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night. One of them had ripped open her stern and we were towing a useless hulk.

“Cut the cable and let her go!" called the skipper.

The loss of the boat was a great help to the strugsgling schooner; she kept into the wind better and enabled the skipper to try for the harbor without another tack. We were only a quarter mile from the breakwater when the skipper rolled the wheel down and turned the bows of the Nimbus straight toward the 10 Seething sands of the shore.

How she rolled over to port as her stern came into the wind! It was a tense moment but she righted

! splendidly. Every moment was tense. It would be a miracle to save the schooner from being dashed upon 15 the shore before she could be turned into her anchorage and the anchors get a grip that would hold her in place.

What a harbor to enter! Schooners lining both sides of the wharf four tier deep. Others anchored off the wharf in every best anchorage. Still others, a ao forest of masts showing through the spray, holding their ground under the breakwater and giving no chance for an incoming schooner to enter astern of them without grave risk of being beached.

In the midst of the mass of ships, where one would as need to guide his craft without running others down, was the whirlpool of waters rushing through the opening of the breakwater and driving all vessels from its path. Little wonder that the skippers and old seamen



left the headland and rushed to the wharves as John Deane turned the bow of the Nimbus toward the breakwater's end.

It was a frightful sight for them, if a grand one. Into everyone's life comes some greatest moment. This was ours as it was theirs on the wharf who beheld the master mariner handle his schooner that morning. A fleeing schooner, stripped clean for the race, was headed toward shipwreck, or safety; tighteen fishermen, warm and hopeful, to be rescued or drowned, 10 inside two minutes; a young skipper, bareheaded at the wheel, a life line about his waist, his keen eye sweeping the harbor for the best course; the veteran Spurling on the house above him motioning with his arms — for nothing could be heard in the roar of the 15 waters — signaling the course down to the man at the wheel; a bunch of men at the bows ready to cut the anchors from the rails; another group in yellow jackets, with faces bleached by the night's sleet, huddled about the foresail halyards. This fleeting glimpse only. Then the Nimbus dashed from the clearer waters to bury herself from the view of onlookers in the blinding storm of waves that poured over the breakwater.

The schooner turned sharply inshore at the end of the breakwater, rushing along between the wall of wood on one side and the row of protruding bowsprits on the port side, every one of which seemed to jab



into her shrouds as she fled past. When she emerged from the blinding spray she struck a clear space of water, the roaring cataract of brine that poured through the break in the wall.

She was heading straight for schooners anchored near the wharf when John Deane whirled the wheel hard down to bring her into the wind before she should ram the other ships. The jumbo came down with a rush, the bow of the schooner turned quickly under to the control of the rudder, and just when she was about to drift off before the wind and torrent, the two anchors plunged from the rails to grip the bottom and hold the Nimbus in place.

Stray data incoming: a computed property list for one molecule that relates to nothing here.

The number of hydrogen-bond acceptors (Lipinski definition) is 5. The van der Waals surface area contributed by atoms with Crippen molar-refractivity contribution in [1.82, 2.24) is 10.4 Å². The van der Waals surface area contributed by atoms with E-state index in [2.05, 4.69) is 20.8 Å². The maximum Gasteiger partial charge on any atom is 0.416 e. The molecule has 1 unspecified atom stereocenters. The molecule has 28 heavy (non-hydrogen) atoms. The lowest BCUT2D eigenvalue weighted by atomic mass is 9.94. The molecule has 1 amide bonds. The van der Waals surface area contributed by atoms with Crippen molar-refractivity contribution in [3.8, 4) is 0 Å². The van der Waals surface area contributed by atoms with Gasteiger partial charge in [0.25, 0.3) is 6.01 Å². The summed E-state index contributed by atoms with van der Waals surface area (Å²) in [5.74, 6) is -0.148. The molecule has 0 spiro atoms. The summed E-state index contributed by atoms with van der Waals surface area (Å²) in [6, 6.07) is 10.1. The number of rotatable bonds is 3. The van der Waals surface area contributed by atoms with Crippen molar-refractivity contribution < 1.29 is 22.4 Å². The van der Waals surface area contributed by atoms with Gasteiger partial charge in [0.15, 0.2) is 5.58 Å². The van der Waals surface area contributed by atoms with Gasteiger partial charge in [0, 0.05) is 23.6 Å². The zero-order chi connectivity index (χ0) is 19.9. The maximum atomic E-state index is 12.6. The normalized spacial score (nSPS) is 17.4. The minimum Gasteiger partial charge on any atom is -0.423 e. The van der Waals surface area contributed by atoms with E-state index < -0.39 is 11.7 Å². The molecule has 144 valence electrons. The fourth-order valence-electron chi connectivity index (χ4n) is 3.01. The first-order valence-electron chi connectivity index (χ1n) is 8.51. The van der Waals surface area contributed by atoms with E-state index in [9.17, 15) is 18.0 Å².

All was over! As John Deane reached down to unis fasten the rope from his waist the hoarse cheers of men on the wharf were wafted through the frightful din to his ears. They knew what it meant to save his schooner, to save his men, and to keep the black crape from fishermen's homes.

- Skipper John of the Nimbus.

1. What is the chief thing of interest in this story? Who is its hero? The lives of how many men depended on him? What kind of young man do you picture him to be?

2. Find these words in the selection and put in words of your own that mean almost the same: prey; tur'bu-lent; crāters; dory; elements; im-plic'it; in'fin-ste; cat'a-ract.

3. Make a list of the sea words used.

(This selection from Skipper John of the Nimbus, by Raymond McFarland, is used by special permission of the publishers The Macmillan Company.)




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HILDREN dear, was it yesterday

We heard the sweet bells over the bay?
In the caverns where we lay,
Through the surf and through the swell,
The far-off sound of a silver bell?
Sand-strewn caverns, cool and deep,
Where the winds are all asleep;
Where the spent lights quiver and gleam,
Where the salt weed sways in the stream,
Where the sea beasts, ranged all round,
Feed in the ooze of their pasture ground;
Where the sea snakes coil and twine,
Dry their mail and bask in the brine;
Where great whales come sailing by,
Sail and sail, with unshut eye,
Round the world for ever and aye?
When did music come this way?
Children dear, was it yesterday?

The Forsaken Merman.





The door to true success can be unlocked only by several age-old keys. They are called by homely names such as Industry, Perseverance, Honesty, Faithfulness to Friends, Loyalty to Employer, Economy, Common Sense, and Foresight. You can do nothing better than to cultivate these virtues.

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